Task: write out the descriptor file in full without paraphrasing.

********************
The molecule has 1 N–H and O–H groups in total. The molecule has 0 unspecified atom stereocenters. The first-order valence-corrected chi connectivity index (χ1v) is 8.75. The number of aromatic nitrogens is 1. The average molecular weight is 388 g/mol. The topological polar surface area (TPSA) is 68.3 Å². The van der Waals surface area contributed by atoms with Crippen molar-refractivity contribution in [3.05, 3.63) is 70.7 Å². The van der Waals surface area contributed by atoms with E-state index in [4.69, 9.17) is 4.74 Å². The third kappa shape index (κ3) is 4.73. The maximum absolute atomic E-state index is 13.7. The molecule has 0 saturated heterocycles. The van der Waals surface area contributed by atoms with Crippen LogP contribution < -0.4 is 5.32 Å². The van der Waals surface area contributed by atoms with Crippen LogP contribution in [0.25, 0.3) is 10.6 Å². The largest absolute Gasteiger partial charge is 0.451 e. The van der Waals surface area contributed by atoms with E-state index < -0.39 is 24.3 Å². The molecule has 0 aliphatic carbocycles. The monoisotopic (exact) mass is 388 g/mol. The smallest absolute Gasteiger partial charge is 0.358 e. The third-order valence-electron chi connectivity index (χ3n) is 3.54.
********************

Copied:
The molecule has 1 N–H and O–H groups in total. The molecule has 0 unspecified atom stereocenters. The first-order valence-corrected chi connectivity index (χ1v) is 8.75. The number of aromatic nitrogens is 1. The average molecular weight is 388 g/mol. The topological polar surface area (TPSA) is 68.3 Å². The van der Waals surface area contributed by atoms with Crippen molar-refractivity contribution in [3.05, 3.63) is 70.7 Å². The van der Waals surface area contributed by atoms with E-state index in [4.69, 9.17) is 4.74 Å². The third kappa shape index (κ3) is 4.73. The maximum absolute atomic E-state index is 13.7. The molecule has 0 saturated heterocycles. The van der Waals surface area contributed by atoms with Crippen LogP contribution < -0.4 is 5.32 Å². The van der Waals surface area contributed by atoms with Crippen LogP contribution in [0.25, 0.3) is 10.6 Å². The largest absolute Gasteiger partial charge is 0.451 e. The van der Waals surface area contributed by atoms with E-state index < -0.39 is 24.3 Å². The molecule has 0 aliphatic carbocycles. The monoisotopic (exact) mass is 388 g/mol. The smallest absolute Gasteiger partial charge is 0.358 e. The third-order valence-electron chi connectivity index (χ3n) is 3.54.